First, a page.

In North America, the eastern whip-poor-will, Antrostomus vociferus is a medium-sized nightjar about 22–27 cm in length. The whip-poor-will may be heard often across its habitat, although it is less frequently observed due to its concealment. It is titled onomatopoeically after the song that inspired it.
Quick Overview: Latin Name – Common Name
Body size: Around 9-10 in (23-25 cm) and a weight of 57 g (2 oz)
Main colors: Gray, Brown, Black, White
Range: Eastern United States
Migratory Bird: Yes
Best time of the year to see in the U.S.: June, July, August, September
Conservation Status: Least Concern
Eastern whip-poor-will Description
Birds of prey of the Whip-poor-will family are medium-sized birds with a large, round head and sturdy chest that tapers to a long tail and wings, giving them a notably front-heavy appearance. They are found throughout eastern North America. The upper parts are gray-brown-black speckled with pale gray-black underparts. Black throat, white brows, and neckband Long, rounded tail with huge white corner patches This species and the Mexican Whip-poor-will were once united.
These birds have a length of 9-10 in (23-25 cm) and a weight of 57 g (2 oz). Their wings could range from 16-19.5 in (41-50 cm).
To obtain their meal, whip-poor-wills must fly at night. They feed mostly on night-flying insects, although they will also consume insects that do not fly at night. They are known to eat a variety of insects including moths, mosquitoes, flying beetles, ants, grasshoppers, and crickets, although moths account for the majority of their food intake.
Breeding habitat for the whip-poor-will is often found on uplands, particularly in deciduous and mixed woodland near to big clearings (Veit and Petersen 1963). According to DeGraaf and Rudis (1983), they like “…open, dry, mostly deciduous woodlands…with well-spaced trees and a low canopy.”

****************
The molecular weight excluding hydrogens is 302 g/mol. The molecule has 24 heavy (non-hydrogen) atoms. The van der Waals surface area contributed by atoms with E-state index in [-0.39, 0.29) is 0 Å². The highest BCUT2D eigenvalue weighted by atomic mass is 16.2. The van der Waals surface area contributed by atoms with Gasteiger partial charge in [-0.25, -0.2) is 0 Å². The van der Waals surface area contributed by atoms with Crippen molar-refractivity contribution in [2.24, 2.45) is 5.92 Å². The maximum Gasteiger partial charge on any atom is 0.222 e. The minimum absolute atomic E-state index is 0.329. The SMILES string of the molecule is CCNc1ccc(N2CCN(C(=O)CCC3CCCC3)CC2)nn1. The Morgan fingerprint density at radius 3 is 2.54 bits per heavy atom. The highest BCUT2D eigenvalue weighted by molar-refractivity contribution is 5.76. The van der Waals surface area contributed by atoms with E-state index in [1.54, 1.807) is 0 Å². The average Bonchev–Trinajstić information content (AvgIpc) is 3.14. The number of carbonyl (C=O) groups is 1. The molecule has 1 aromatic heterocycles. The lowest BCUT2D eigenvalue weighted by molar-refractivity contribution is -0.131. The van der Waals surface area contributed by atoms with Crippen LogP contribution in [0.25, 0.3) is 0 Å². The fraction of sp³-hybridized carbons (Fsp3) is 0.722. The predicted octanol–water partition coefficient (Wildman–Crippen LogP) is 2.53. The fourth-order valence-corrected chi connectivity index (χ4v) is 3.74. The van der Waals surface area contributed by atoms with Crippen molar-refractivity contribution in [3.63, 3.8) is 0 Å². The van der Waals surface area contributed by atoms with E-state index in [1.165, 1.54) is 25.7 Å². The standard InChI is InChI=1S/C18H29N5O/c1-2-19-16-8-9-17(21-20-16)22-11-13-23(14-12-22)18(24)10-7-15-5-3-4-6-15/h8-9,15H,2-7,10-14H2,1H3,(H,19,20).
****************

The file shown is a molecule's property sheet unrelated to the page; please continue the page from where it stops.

Forages at night, particularly at dusk and dawn, as well as on starry evenings and nights. In order to find food, the bird would fly out from a tree perch or fly slowly and steadily across a forest or clearing, sometimes even fluttering up from the ground to catch insects. Grazes insects in its broad, open mouth before swallowing them whole.
Eastern whip-poor-will Scientific Classification
- Kingdom: Animalia
- Phylum: Chordata
- Subphylum: Chelicerata
- Class: Aves
- Order: Caprimulgiformes
- Family: Caprimulgidae
- Genus: Antrostomus
- Species: Antrostomus vociferus
Best time of the year to see
The best time to see these birds in the United States is during the summer season (June – September).
Distribution of the Eastern whip-poor-will in the USA
It is more common to hear than to see the Eastern Whip-poor-will, although it is easily identified by its unique and crepuscular cry. During the mating season, the Whip-poor-will may be seen in large numbers throughout the Eastern United States, from southern Canada to the northern section of the Gulf States in Mississippi, Louisiana, and Georgia.
The Eastern whip-poor-will can be found in the following states in the United States – Maine, New Hampshire, Massachusetts, Rhode Island, Connecticut, New York, New Jersey, Delaware, Maryland, Virginia, North Carolina, South Carolina, and Florida.